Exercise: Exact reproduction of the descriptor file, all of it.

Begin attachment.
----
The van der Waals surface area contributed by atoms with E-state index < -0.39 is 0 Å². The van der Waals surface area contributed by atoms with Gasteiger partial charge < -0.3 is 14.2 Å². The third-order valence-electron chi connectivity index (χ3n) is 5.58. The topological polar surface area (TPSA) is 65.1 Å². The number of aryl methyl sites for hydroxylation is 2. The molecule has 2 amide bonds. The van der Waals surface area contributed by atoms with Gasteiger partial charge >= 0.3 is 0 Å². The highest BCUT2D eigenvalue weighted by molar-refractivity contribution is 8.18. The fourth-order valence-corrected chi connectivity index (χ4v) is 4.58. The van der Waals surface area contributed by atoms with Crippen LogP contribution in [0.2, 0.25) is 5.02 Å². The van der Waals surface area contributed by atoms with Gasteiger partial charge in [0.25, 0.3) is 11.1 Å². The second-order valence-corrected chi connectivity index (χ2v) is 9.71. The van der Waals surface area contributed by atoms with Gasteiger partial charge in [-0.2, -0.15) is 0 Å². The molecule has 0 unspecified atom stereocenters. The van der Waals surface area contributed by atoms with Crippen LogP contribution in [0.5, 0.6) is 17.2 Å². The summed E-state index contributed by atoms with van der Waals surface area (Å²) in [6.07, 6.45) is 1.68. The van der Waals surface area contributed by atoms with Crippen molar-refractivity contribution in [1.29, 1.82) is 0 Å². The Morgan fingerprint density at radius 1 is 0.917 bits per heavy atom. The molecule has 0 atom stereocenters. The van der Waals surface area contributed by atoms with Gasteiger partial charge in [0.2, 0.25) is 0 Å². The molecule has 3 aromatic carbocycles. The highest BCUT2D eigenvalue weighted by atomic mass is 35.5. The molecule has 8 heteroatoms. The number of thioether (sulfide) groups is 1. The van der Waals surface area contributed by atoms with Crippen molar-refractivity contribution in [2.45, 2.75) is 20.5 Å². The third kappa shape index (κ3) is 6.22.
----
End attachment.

The van der Waals surface area contributed by atoms with E-state index < -0.39 is 0 Å². The van der Waals surface area contributed by atoms with Gasteiger partial charge < -0.3 is 14.2 Å². The third-order valence-electron chi connectivity index (χ3n) is 5.58. The topological polar surface area (TPSA) is 65.1 Å². The number of aryl methyl sites for hydroxylation is 2. The molecule has 2 amide bonds. The van der Waals surface area contributed by atoms with Gasteiger partial charge >= 0.3 is 0 Å². The highest BCUT2D eigenvalue weighted by molar-refractivity contribution is 8.18. The fourth-order valence-corrected chi connectivity index (χ4v) is 4.58. The van der Waals surface area contributed by atoms with Crippen LogP contribution in [0.2, 0.25) is 5.02 Å². The van der Waals surface area contributed by atoms with Gasteiger partial charge in [0.25, 0.3) is 11.1 Å². The second-order valence-corrected chi connectivity index (χ2v) is 9.71. The van der Waals surface area contributed by atoms with Gasteiger partial charge in [-0.2, -0.15) is 0 Å². The molecule has 0 unspecified atom stereocenters. The van der Waals surface area contributed by atoms with Crippen LogP contribution in [0.5, 0.6) is 17.2 Å². The summed E-state index contributed by atoms with van der Waals surface area (Å²) in [6.07, 6.45) is 1.68. The van der Waals surface area contributed by atoms with Crippen molar-refractivity contribution in [1.29, 1.82) is 0 Å². The Morgan fingerprint density at radius 1 is 0.917 bits per heavy atom. The molecule has 0 atom stereocenters. The van der Waals surface area contributed by atoms with Gasteiger partial charge in [0.2, 0.25) is 0 Å². The molecule has 3 aromatic carbocycles. The highest BCUT2D eigenvalue weighted by atomic mass is 35.5. The molecule has 8 heteroatoms. The number of thioether (sulfide) groups is 1. The van der Waals surface area contributed by atoms with Crippen molar-refractivity contribution in [2.45, 2.75) is 20.5 Å². The third kappa shape index (κ3) is 6.22.